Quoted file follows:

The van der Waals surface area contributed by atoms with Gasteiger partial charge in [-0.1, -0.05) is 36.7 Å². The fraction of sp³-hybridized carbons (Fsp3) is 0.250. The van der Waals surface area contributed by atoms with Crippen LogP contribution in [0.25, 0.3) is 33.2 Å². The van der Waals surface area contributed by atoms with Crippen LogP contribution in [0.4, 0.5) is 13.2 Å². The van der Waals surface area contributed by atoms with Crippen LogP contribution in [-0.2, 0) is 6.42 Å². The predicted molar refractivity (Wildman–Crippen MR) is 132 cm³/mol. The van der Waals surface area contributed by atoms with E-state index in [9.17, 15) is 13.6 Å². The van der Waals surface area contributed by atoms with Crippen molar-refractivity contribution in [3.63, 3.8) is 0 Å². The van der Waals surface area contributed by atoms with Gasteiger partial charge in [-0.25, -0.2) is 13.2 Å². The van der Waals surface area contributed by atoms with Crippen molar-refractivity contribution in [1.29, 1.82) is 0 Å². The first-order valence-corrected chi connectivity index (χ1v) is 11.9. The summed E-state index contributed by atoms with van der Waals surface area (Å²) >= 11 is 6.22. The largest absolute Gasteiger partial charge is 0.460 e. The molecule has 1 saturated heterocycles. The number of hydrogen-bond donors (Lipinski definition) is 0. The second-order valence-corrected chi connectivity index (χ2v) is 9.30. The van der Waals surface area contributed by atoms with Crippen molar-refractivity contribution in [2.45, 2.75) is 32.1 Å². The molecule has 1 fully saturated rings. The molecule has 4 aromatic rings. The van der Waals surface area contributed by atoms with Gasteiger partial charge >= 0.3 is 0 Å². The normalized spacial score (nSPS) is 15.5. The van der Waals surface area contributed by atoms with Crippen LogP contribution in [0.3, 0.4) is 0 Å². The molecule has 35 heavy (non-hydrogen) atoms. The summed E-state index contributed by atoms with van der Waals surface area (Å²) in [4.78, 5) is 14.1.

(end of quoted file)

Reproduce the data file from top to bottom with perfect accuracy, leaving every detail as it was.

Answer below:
The van der Waals surface area contributed by atoms with Gasteiger partial charge in [-0.1, -0.05) is 36.7 Å². The fraction of sp³-hybridized carbons (Fsp3) is 0.250. The van der Waals surface area contributed by atoms with Crippen LogP contribution in [0.25, 0.3) is 33.2 Å². The van der Waals surface area contributed by atoms with Crippen LogP contribution in [0.4, 0.5) is 13.2 Å². The van der Waals surface area contributed by atoms with Crippen LogP contribution in [-0.2, 0) is 6.42 Å². The predicted molar refractivity (Wildman–Crippen MR) is 132 cm³/mol. The van der Waals surface area contributed by atoms with E-state index in [9.17, 15) is 13.6 Å². The van der Waals surface area contributed by atoms with Crippen molar-refractivity contribution in [3.63, 3.8) is 0 Å². The van der Waals surface area contributed by atoms with Gasteiger partial charge in [-0.25, -0.2) is 13.2 Å². The van der Waals surface area contributed by atoms with Crippen molar-refractivity contribution in [1.29, 1.82) is 0 Å². The first-order valence-corrected chi connectivity index (χ1v) is 11.9. The summed E-state index contributed by atoms with van der Waals surface area (Å²) >= 11 is 6.22. The largest absolute Gasteiger partial charge is 0.460 e. The molecule has 1 saturated heterocycles. The number of hydrogen-bond donors (Lipinski definition) is 0. The second-order valence-corrected chi connectivity index (χ2v) is 9.30. The van der Waals surface area contributed by atoms with Crippen molar-refractivity contribution in [2.45, 2.75) is 32.1 Å². The molecule has 1 fully saturated rings. The molecule has 4 aromatic rings. The van der Waals surface area contributed by atoms with Gasteiger partial charge >= 0.3 is 0 Å². The normalized spacial score (nSPS) is 15.5. The van der Waals surface area contributed by atoms with Crippen LogP contribution in [0.3, 0.4) is 0 Å². The molecule has 35 heavy (non-hydrogen) atoms. The summed E-state index contributed by atoms with van der Waals surface area (Å²) in [4.78, 5) is 14.1.